Nigeria is estimated to have a population of 140 million and is home to one-quarter of sub-Saharan Africa’s population and of course a huge portion of malaria morbidity and mortality on the continent. Yet, the amount of donor money flowing in for malaria control programs is lower on a per capita basis compared to many others. Nigeria is receiving up to US $74.3 million from the Global Fund over about 5 years, and this total is less than 54 US Cents per capita over the total grant, and even less on an annual basis (11 cents). This compares to over $5 per capita for countries like Kenya, Uganda, Mauritania, Malawi, Namibia and Zambia.
Nigeria is receiving $180 million from the World Bank Booster Program over a five-year period, and not being a PMI country, has gotten in the neighborhood of only $2.5 million annually from USAID (though there are rumors that this amount may increase somewhat in the near future). DfID is embarking on a new Nigeria malaria effort soon to the tune of at least 50 million pounds over 5 years. Excluding the upcoming DfID money and possible USAID expansion, the total annual per capita money coming in for malaria now is about 38 US cents.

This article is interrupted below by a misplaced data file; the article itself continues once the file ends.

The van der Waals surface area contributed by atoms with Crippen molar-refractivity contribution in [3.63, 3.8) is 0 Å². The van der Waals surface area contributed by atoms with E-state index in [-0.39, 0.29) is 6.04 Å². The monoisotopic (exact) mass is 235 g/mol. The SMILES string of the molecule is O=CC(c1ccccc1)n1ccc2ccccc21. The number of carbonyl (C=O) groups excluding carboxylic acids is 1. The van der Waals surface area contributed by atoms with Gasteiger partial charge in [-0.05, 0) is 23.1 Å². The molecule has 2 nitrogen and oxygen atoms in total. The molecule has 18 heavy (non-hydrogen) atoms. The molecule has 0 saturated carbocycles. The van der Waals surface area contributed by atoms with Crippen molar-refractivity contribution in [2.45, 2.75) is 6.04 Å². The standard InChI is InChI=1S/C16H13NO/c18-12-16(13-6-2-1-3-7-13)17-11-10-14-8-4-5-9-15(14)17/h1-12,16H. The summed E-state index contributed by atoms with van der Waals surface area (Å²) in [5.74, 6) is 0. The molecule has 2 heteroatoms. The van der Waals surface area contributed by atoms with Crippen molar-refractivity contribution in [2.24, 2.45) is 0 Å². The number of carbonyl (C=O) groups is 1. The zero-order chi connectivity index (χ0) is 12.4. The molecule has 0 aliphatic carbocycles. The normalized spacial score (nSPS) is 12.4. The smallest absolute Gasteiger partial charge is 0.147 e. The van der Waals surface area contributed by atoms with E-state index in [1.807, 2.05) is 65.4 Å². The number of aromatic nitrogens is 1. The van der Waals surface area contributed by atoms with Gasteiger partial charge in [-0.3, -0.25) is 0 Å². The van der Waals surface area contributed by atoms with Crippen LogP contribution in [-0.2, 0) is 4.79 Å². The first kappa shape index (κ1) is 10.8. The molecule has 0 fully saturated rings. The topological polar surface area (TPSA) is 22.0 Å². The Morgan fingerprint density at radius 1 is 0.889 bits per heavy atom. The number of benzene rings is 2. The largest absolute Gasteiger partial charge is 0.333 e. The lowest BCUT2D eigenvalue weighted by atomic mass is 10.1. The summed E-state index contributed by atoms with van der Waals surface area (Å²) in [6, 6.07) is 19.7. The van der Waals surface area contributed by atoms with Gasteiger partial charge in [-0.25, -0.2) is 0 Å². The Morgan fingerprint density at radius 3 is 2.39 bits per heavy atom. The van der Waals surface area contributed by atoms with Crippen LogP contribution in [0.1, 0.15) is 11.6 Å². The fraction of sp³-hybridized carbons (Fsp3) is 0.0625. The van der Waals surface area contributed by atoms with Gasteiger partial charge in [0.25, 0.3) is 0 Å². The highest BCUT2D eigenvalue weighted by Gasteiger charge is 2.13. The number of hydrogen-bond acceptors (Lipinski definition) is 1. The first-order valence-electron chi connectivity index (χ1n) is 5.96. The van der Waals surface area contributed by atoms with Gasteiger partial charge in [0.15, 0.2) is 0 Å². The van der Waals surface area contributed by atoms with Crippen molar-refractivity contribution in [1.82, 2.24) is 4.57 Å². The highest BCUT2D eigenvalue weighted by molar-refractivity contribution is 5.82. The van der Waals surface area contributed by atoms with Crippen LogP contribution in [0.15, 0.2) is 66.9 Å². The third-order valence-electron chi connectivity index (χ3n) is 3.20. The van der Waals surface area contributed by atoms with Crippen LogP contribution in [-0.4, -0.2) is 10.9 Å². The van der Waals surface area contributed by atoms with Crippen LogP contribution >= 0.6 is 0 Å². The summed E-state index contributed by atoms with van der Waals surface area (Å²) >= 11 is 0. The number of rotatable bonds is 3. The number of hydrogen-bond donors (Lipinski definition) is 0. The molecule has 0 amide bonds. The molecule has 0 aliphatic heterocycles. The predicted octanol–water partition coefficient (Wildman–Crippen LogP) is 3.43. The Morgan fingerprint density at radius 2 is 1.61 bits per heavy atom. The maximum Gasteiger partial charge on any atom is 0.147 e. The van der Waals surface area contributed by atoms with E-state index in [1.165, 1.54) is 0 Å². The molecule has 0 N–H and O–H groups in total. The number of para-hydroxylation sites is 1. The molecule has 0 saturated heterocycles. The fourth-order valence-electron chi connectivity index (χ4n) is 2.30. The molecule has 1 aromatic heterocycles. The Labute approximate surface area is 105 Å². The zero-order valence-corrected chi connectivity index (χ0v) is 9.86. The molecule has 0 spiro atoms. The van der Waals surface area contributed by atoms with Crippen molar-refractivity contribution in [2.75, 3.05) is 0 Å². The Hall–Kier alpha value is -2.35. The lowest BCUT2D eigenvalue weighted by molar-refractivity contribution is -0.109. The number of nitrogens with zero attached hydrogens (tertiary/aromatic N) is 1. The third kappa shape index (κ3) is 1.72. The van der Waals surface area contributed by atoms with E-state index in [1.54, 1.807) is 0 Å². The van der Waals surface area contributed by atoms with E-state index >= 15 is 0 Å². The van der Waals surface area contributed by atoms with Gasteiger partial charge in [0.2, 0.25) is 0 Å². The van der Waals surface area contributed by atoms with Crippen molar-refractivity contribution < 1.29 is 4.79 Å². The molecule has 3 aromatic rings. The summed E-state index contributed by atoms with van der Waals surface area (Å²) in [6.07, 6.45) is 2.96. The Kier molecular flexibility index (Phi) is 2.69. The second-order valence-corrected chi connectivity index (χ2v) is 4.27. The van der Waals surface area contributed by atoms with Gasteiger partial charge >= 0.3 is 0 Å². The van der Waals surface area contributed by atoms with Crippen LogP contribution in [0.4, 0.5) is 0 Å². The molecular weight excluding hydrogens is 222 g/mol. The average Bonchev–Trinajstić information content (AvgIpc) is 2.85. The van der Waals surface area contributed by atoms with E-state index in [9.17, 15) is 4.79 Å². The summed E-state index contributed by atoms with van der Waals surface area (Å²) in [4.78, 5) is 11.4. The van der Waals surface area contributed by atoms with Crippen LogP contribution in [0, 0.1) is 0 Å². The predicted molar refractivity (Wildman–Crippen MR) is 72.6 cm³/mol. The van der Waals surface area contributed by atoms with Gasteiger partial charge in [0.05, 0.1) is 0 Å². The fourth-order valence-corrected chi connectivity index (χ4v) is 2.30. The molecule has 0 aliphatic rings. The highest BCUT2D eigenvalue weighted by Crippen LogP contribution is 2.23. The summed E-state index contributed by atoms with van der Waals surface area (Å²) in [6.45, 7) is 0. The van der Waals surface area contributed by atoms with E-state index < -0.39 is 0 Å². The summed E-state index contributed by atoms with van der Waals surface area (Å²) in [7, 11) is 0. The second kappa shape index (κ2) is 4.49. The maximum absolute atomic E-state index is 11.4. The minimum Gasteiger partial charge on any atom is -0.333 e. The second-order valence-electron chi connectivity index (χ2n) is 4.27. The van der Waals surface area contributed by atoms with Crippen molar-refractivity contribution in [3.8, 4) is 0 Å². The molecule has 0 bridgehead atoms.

NGOs and other donors have contributed – ExxonMobil Foundation, Nothing But Nets, MÃ©decines Sans Frontiers, to name a few – but the big money has somehow eluded Nigeria. Because of Nigeria’s large population this means that malaria control is eluding the continent.
The Harmonization Working Group of the Roll Back Malaria Partnership is including emphasis on large but underfunded countries in its current workplan. This includes Nigeria and Democratic Republic of the Congo.Â Hopefully this will not only bring more attention to Nigeria by all partners but increase the likelihood of Nigeria succeeding in securing a Global Fund grant in the upcoming Round 8.